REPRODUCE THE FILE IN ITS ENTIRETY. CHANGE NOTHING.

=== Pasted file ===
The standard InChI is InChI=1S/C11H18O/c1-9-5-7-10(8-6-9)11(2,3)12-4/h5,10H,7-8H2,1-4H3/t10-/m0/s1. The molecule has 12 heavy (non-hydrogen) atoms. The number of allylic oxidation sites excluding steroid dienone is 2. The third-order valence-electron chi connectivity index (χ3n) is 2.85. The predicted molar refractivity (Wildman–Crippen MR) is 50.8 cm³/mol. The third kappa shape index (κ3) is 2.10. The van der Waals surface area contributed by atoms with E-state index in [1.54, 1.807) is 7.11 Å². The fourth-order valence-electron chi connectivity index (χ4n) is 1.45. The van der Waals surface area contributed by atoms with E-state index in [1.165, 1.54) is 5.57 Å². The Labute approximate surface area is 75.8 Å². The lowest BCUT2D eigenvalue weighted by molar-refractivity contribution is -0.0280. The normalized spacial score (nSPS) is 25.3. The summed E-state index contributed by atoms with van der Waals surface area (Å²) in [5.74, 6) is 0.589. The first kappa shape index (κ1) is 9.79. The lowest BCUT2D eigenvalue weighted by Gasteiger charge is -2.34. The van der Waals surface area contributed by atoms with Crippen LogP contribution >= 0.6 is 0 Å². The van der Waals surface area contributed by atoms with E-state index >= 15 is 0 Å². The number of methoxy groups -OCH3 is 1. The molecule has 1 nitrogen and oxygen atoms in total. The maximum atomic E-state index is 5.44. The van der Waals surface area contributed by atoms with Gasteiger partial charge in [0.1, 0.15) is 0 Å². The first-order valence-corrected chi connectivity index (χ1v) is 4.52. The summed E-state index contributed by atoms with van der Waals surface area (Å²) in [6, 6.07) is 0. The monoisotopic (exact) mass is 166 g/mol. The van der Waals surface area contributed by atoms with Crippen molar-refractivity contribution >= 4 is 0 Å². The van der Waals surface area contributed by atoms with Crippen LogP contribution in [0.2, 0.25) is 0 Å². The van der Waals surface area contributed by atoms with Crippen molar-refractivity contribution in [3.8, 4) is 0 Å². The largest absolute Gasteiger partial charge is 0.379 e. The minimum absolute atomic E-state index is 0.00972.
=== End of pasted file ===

The standard InChI is InChI=1S/C11H18O/c1-9-5-7-10(8-6-9)11(2,3)12-4/h5,10H,7-8H2,1-4H3/t10-/m0/s1. The molecule has 12 heavy (non-hydrogen) atoms. The number of allylic oxidation sites excluding steroid dienone is 2. The third-order valence-electron chi connectivity index (χ3n) is 2.85. The predicted molar refractivity (Wildman–Crippen MR) is 50.8 cm³/mol. The third kappa shape index (κ3) is 2.10. The van der Waals surface area contributed by atoms with E-state index in [1.54, 1.807) is 7.11 Å². The fourth-order valence-electron chi connectivity index (χ4n) is 1.45. The van der Waals surface area contributed by atoms with E-state index in [1.165, 1.54) is 5.57 Å². The Labute approximate surface area is 75.8 Å². The lowest BCUT2D eigenvalue weighted by molar-refractivity contribution is -0.0280. The normalized spacial score (nSPS) is 25.3. The summed E-state index contributed by atoms with van der Waals surface area (Å²) in [5.74, 6) is 0.589. The first kappa shape index (κ1) is 9.79. The lowest BCUT2D eigenvalue weighted by Gasteiger charge is -2.34. The van der Waals surface area contributed by atoms with Crippen LogP contribution >= 0.6 is 0 Å². The van der Waals surface area contributed by atoms with E-state index >= 15 is 0 Å². The number of methoxy groups -OCH3 is 1. The molecule has 1 nitrogen and oxygen atoms in total. The maximum atomic E-state index is 5.44. The van der Waals surface area contributed by atoms with Gasteiger partial charge in [0.1, 0.15) is 0 Å². The first-order valence-corrected chi connectivity index (χ1v) is 4.52. The summed E-state index contributed by atoms with van der Waals surface area (Å²) in [6, 6.07) is 0. The monoisotopic (exact) mass is 166 g/mol. The van der Waals surface area contributed by atoms with Crippen molar-refractivity contribution >= 4 is 0 Å². The van der Waals surface area contributed by atoms with Crippen LogP contribution in [0.2, 0.25) is 0 Å². The van der Waals surface area contributed by atoms with Crippen molar-refractivity contribution in [3.8, 4) is 0 Å². The largest absolute Gasteiger partial charge is 0.379 e. The minimum absolute atomic E-state index is 0.00972.